Businessman Vivek Ramaswamy continues to surprise political analysts with the success of his presidential campaign. Ramaswamy — who has consistently polled in third place behind former President Donald Trump and Florida Governor Ron DeSantis — is now tied with the latter, according to a recent national poll.
According to the latest poll from Kaplan Strategies, Ramaswamy found himself tied DeSantis, with each candidate garnering support from 12 percent of respondents. The former president still maintained a massive lead in the crowded field, however, with a hefty 48 percent of the vote.
“Ramaswamy outperformed six other hopefuls by more than double, marking a significant surprise in this poll,” said pollster Doug Kaplan.
The Kaplan Strategies poll keeps with trends observed in recent weeks, with Ramaswamy gaining, DeSantis slumping and Trump continuing to cruise. One recent poll from Echelon Insights found that Ramaswamy climbed two percentage points to crack double digits at 10, while Governor DeSantis polled at 16 percent. Support for DeSantis declined by two percentage points over the previous period, representing an inverse of Vivek’s gain.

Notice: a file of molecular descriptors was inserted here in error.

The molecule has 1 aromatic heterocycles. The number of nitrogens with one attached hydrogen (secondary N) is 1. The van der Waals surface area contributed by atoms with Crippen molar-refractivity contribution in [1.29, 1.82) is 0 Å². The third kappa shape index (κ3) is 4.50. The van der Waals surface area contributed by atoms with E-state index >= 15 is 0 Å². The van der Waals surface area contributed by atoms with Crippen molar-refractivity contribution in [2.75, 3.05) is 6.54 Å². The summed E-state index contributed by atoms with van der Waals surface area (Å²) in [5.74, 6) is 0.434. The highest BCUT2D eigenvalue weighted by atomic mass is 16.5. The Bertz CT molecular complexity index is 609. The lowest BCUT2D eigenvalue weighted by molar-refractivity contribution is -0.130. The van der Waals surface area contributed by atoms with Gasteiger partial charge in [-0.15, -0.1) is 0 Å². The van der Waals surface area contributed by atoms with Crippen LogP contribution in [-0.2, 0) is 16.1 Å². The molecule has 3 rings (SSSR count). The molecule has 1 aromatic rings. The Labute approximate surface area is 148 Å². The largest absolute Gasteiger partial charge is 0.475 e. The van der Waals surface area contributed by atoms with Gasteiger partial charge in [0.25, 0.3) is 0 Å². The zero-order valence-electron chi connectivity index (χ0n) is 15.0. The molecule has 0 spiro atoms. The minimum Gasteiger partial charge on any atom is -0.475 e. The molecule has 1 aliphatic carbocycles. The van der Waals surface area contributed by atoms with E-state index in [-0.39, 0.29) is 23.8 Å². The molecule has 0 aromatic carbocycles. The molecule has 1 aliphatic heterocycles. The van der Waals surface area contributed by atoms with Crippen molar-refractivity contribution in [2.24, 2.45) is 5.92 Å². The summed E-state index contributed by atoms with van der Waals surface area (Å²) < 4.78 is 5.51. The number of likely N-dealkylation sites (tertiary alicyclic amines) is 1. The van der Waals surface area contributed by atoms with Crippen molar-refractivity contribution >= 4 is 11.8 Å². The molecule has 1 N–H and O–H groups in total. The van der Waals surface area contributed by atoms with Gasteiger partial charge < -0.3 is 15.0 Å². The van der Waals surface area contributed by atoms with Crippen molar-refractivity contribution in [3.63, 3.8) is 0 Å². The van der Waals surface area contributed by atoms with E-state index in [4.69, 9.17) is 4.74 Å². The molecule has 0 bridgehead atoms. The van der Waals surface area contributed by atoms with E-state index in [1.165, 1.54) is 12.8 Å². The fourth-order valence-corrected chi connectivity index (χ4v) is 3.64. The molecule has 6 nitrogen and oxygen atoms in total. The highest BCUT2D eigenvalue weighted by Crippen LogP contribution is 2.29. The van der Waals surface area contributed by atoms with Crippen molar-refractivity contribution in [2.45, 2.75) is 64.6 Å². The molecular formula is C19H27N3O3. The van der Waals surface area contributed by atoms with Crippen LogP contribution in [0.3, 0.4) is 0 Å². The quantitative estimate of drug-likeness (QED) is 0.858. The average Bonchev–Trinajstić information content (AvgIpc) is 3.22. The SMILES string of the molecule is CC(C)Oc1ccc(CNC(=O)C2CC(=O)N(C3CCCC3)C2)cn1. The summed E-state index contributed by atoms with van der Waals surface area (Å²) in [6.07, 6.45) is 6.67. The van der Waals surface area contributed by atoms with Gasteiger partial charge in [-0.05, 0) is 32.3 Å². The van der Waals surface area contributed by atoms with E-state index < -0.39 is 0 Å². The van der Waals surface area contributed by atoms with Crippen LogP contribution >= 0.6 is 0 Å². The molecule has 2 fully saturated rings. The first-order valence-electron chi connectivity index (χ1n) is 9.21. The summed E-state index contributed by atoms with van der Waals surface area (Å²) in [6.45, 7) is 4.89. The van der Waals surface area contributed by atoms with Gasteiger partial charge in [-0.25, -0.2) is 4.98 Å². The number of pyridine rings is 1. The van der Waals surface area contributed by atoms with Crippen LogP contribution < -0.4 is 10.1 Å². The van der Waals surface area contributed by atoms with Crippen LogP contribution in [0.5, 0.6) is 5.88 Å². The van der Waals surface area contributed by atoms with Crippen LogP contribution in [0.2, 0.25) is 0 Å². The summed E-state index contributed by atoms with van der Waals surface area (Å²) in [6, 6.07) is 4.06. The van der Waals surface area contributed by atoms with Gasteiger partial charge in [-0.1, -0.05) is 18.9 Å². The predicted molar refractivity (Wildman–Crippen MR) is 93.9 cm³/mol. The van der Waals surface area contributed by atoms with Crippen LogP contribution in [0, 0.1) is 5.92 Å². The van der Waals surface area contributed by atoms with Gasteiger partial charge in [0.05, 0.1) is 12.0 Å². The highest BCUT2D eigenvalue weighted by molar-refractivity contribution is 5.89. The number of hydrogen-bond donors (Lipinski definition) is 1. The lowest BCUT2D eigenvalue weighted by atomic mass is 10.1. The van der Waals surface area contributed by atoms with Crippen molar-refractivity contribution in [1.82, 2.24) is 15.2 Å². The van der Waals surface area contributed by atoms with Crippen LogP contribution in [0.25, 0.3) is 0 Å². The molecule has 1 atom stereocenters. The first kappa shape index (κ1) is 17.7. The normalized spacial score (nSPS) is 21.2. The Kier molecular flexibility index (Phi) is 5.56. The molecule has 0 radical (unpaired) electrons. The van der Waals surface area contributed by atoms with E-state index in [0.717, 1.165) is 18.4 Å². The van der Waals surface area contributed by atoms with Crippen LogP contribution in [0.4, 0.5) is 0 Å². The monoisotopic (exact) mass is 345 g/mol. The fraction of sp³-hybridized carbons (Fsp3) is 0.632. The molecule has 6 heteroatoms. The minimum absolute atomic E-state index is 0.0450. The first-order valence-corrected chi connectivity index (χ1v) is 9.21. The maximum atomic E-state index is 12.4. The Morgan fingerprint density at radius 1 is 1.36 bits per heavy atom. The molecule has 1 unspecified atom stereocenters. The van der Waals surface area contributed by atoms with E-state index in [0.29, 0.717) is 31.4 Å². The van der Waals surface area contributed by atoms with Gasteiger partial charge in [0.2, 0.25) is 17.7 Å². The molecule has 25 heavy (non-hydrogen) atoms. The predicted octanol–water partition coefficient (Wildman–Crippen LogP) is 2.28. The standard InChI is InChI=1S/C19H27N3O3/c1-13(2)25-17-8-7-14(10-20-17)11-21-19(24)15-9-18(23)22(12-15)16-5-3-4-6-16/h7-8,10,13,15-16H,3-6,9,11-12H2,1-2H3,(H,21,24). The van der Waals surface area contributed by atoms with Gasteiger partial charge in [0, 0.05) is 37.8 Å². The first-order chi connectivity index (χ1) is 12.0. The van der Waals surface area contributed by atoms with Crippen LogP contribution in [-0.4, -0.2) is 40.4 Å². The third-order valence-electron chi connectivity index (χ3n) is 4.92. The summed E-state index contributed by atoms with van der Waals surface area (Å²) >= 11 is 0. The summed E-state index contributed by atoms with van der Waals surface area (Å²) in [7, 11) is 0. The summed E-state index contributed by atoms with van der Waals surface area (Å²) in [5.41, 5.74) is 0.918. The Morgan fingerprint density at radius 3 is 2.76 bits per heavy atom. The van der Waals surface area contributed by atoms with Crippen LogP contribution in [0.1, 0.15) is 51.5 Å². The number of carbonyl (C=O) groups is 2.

While Ramaswamy’s White House bid remains a long shot, he has continued to generate high favorability ratings among the GOP electorate. The political newcomer recently told Steve Hilton that he is not interested in a cabinet position if one of his Republican rivals is able to defeat President Biden next year, though he added that his candidacy will have an effect on the election regardless.
In addition to the three frontrunners, the survey also measured support for six additional GOP candidates. This includes former Vice President Mike Pence, former New Jersey Governor Chris Christie, South Dakota Governor Doug Burgum, South Carolina Senator Tim Scott, former United Nations Ambassador Nikki Haley, and former Arkansas Governor Asa Hutchinson.
Christie and Scott each polled at five percent, followed by Pence at four percent and Haley at three percent. Hutchinson garnered support from just one percent of respondents while Burgum posted a goose egg. An additional 10 percent of those surveyed remain undecided.